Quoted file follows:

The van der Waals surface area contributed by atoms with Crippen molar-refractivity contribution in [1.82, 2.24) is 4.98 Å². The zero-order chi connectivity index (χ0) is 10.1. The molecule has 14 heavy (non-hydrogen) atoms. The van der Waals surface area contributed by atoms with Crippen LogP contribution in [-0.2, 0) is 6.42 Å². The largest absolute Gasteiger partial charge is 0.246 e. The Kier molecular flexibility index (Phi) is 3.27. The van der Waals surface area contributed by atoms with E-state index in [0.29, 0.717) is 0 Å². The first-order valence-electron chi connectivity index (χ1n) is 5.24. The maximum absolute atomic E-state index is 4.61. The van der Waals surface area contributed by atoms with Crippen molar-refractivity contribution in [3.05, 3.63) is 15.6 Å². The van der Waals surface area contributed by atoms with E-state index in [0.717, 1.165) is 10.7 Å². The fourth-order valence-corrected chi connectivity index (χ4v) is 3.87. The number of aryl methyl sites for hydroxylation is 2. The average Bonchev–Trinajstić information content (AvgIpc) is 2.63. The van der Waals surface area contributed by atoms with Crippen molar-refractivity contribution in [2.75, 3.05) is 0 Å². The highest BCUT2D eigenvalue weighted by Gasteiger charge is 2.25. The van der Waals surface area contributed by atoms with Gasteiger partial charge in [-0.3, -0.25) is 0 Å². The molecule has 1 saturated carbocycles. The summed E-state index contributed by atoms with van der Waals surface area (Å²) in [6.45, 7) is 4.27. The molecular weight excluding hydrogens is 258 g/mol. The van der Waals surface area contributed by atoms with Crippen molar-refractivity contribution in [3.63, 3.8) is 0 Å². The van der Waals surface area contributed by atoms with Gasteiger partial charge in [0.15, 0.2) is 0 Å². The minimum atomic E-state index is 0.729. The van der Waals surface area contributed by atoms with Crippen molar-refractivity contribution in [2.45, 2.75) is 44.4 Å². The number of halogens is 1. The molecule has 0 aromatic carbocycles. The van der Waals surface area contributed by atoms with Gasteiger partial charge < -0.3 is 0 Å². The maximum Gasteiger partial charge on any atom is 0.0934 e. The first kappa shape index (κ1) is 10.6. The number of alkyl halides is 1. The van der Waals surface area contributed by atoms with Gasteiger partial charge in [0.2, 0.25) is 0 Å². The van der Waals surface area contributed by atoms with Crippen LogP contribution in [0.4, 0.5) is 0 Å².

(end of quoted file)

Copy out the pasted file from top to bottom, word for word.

The van der Waals surface area contributed by atoms with Crippen molar-refractivity contribution in [1.82, 2.24) is 4.98 Å². The zero-order chi connectivity index (χ0) is 10.1. The molecule has 14 heavy (non-hydrogen) atoms. The van der Waals surface area contributed by atoms with Crippen LogP contribution in [-0.2, 0) is 6.42 Å². The largest absolute Gasteiger partial charge is 0.246 e. The Kier molecular flexibility index (Phi) is 3.27. The van der Waals surface area contributed by atoms with E-state index in [0.29, 0.717) is 0 Å². The first-order valence-electron chi connectivity index (χ1n) is 5.24. The maximum absolute atomic E-state index is 4.61. The van der Waals surface area contributed by atoms with Crippen molar-refractivity contribution in [3.05, 3.63) is 15.6 Å². The van der Waals surface area contributed by atoms with E-state index in [0.717, 1.165) is 10.7 Å². The fourth-order valence-corrected chi connectivity index (χ4v) is 3.87. The number of aryl methyl sites for hydroxylation is 2. The average Bonchev–Trinajstić information content (AvgIpc) is 2.63. The van der Waals surface area contributed by atoms with Crippen molar-refractivity contribution in [2.75, 3.05) is 0 Å². The highest BCUT2D eigenvalue weighted by Gasteiger charge is 2.25. The van der Waals surface area contributed by atoms with Gasteiger partial charge in [-0.3, -0.25) is 0 Å². The molecule has 1 saturated carbocycles. The summed E-state index contributed by atoms with van der Waals surface area (Å²) in [6.45, 7) is 4.27. The molecular weight excluding hydrogens is 258 g/mol. The van der Waals surface area contributed by atoms with Crippen molar-refractivity contribution in [3.63, 3.8) is 0 Å². The van der Waals surface area contributed by atoms with Gasteiger partial charge in [0.15, 0.2) is 0 Å². The minimum atomic E-state index is 0.729. The van der Waals surface area contributed by atoms with Crippen molar-refractivity contribution in [2.45, 2.75) is 44.4 Å². The number of halogens is 1. The molecule has 0 aromatic carbocycles. The van der Waals surface area contributed by atoms with Gasteiger partial charge < -0.3 is 0 Å². The maximum Gasteiger partial charge on any atom is 0.0934 e. The first kappa shape index (κ1) is 10.6. The number of alkyl halides is 1. The van der Waals surface area contributed by atoms with Gasteiger partial charge in [0.2, 0.25) is 0 Å². The van der Waals surface area contributed by atoms with Crippen LogP contribution in [0.4, 0.5) is 0 Å².